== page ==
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reverse burpee

Classic burpees are one exercise that everyone loves to hate, yet the full-body benefits of this strenuous movement are hard to deny. The high-intensity combination of squats, pushups, and jumps is an effective way to boost cardio and build full-body strength — assuming each piece is done with great form.

But for many people, the pushup is a limiting factor. While taking out the pushup and jumping in and out of a plank is one way to pregress the move, the modification doesn’t always eliminate sloppiness and the risk of injury.

Enter the reverse burpee: Instead of pairing a squat with a pushup/plank, this variation pairs a squat with a spinal rock, or backward roll.

It isn’t easier than the original, per se. The squat-to-spinal-rock combo is a no-joke way to raise your heart rate and build lower-body and ab strength.

But by removing the pushup/plank, this version can offer relief to folks struggling with painful pressure on their wrists, elbows, shoulders, or lower back. This makes it possible to move more efficiently and get more out of the exercise.

In addition to its strength and ­conditioning benefits, the reverse ­burpee boasts the added rewards of rocking on your back: boosted proprioception in the back-body, improved sense of balance, and increased awareness of how tension and relaxation work together to safely generate power. Plus, it’s fun!

Common reverse-burpee pitfalls include improper squat form (allowing your knees to cave inward and shifting your weight onto your toes) and improper rolling form (rolling with a flat back and not drawing your knees in toward the chest). Before flowing the two moves and adding the jump at the top, practice body-weight squats and spinal rocks on their own.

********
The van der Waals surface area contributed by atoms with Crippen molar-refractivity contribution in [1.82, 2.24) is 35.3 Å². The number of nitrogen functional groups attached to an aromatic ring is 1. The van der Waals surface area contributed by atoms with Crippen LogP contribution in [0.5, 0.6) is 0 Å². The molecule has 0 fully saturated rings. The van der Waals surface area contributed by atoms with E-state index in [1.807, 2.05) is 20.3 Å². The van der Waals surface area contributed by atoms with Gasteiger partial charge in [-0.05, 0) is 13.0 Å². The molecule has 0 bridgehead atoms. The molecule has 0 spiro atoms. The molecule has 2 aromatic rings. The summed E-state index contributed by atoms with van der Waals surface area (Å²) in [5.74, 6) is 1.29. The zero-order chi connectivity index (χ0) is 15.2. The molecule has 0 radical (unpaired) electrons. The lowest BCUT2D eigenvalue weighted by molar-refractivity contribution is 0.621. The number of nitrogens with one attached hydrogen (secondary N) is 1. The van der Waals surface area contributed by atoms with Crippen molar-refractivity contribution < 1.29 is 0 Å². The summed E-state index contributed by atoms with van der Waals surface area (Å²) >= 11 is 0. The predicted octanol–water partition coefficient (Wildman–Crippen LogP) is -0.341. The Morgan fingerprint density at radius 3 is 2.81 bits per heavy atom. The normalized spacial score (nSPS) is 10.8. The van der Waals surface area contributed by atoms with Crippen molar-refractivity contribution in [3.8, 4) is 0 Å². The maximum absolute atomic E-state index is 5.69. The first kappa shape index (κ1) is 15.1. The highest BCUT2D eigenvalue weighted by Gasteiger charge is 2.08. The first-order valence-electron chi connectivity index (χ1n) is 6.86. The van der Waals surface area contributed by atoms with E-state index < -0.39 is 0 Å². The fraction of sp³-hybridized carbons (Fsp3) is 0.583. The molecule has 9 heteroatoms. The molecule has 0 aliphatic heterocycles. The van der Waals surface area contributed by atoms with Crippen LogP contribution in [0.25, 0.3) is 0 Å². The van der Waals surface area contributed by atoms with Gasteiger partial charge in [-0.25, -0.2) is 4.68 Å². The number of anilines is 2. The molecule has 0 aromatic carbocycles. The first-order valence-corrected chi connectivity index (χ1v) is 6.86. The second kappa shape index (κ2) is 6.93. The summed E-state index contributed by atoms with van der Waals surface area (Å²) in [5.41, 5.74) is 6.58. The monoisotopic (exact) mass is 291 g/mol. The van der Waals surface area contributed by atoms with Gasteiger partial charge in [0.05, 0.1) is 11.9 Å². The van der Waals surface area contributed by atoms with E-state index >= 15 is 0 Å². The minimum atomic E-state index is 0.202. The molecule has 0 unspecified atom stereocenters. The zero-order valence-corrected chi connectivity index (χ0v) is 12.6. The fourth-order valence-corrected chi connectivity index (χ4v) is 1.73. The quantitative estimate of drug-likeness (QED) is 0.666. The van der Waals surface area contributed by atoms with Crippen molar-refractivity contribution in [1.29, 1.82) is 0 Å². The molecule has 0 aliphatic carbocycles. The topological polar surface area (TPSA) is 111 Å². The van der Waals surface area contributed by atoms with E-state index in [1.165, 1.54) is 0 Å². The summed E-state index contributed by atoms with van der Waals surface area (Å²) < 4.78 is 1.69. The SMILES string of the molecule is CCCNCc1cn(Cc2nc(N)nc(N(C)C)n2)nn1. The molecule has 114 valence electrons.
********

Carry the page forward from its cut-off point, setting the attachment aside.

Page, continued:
Another stumbling block is the repeated transition from a neutral spine while squatting to a curved spine while rolling. This skill will come with practice — and don’t be afraid to use your hands for support, as needed.

Ready to squat, drop, and roll? Follow these tips to get started.


  1. Stand with your feet about hip width apart and reach your arms overhead. Brace your core and squat down as low as you comfortably can.
  2. Lower your bottom all the way to the floor, draw your knees in toward your chest, and roll back with a softly rounded spine.
  3. Roll forward to return to a seated position. Plant your heels and press through your feet to transition back into a squat.
  4. Continue to press into your feet as you straighten your knees and rise back to standing.
  5. Jump into the air with hands overhead as soon as you’re standing. Perform two or three sets of five to 10 reps.
Photography by: Colin Simmons; Styling: Pam Brand; Model: Desyree Starr
Maggie Fazeli Fard

Maggie Fazeli Fard, RKC, is an Experience Life senior editor.

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